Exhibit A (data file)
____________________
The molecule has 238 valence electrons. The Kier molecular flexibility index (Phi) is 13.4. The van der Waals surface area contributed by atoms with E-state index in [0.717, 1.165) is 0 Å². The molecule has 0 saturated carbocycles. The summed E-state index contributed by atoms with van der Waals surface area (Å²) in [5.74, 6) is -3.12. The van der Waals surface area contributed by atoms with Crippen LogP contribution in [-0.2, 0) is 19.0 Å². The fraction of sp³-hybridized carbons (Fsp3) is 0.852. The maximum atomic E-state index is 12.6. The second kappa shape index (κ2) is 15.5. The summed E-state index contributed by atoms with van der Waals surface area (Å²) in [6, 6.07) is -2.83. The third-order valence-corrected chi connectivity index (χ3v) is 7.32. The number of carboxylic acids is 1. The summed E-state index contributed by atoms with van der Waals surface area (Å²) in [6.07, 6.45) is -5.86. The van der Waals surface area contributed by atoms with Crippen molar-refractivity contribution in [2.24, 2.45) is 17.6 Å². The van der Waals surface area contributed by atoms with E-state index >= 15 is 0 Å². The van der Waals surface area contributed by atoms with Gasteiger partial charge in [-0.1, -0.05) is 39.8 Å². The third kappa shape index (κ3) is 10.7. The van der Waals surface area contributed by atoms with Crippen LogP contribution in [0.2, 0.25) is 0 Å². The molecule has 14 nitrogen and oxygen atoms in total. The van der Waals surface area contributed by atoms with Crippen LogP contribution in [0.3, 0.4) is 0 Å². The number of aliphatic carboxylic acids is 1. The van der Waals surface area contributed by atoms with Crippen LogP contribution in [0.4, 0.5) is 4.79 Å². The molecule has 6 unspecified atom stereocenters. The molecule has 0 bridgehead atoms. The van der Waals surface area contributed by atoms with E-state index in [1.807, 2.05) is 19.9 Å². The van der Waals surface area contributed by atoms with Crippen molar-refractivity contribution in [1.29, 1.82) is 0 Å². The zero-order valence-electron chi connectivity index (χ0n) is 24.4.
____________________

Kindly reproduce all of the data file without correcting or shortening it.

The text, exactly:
The molecule has 238 valence electrons. The Kier molecular flexibility index (Phi) is 13.4. The van der Waals surface area contributed by atoms with E-state index in [0.717, 1.165) is 0 Å². The molecule has 0 saturated carbocycles. The summed E-state index contributed by atoms with van der Waals surface area (Å²) in [5.74, 6) is -3.12. The van der Waals surface area contributed by atoms with Crippen LogP contribution in [-0.2, 0) is 19.0 Å². The fraction of sp³-hybridized carbons (Fsp3) is 0.852. The maximum atomic E-state index is 12.6. The second kappa shape index (κ2) is 15.5. The summed E-state index contributed by atoms with van der Waals surface area (Å²) in [6, 6.07) is -2.83. The third-order valence-corrected chi connectivity index (χ3v) is 7.32. The number of carboxylic acids is 1. The summed E-state index contributed by atoms with van der Waals surface area (Å²) in [6.07, 6.45) is -5.86. The van der Waals surface area contributed by atoms with Crippen molar-refractivity contribution in [2.24, 2.45) is 17.6 Å². The van der Waals surface area contributed by atoms with E-state index >= 15 is 0 Å². The van der Waals surface area contributed by atoms with Gasteiger partial charge in [-0.1, -0.05) is 39.8 Å². The third kappa shape index (κ3) is 10.7. The van der Waals surface area contributed by atoms with Crippen LogP contribution in [0.2, 0.25) is 0 Å². The molecule has 14 nitrogen and oxygen atoms in total. The van der Waals surface area contributed by atoms with Crippen LogP contribution in [0.3, 0.4) is 0 Å². The number of aliphatic carboxylic acids is 1. The van der Waals surface area contributed by atoms with Crippen LogP contribution in [0.4, 0.5) is 4.79 Å². The molecule has 6 unspecified atom stereocenters. The molecule has 0 bridgehead atoms. The van der Waals surface area contributed by atoms with E-state index in [1.807, 2.05) is 19.9 Å². The van der Waals surface area contributed by atoms with Crippen molar-refractivity contribution in [1.29, 1.82) is 0 Å². The zero-order valence-electron chi connectivity index (χ0n) is 24.4.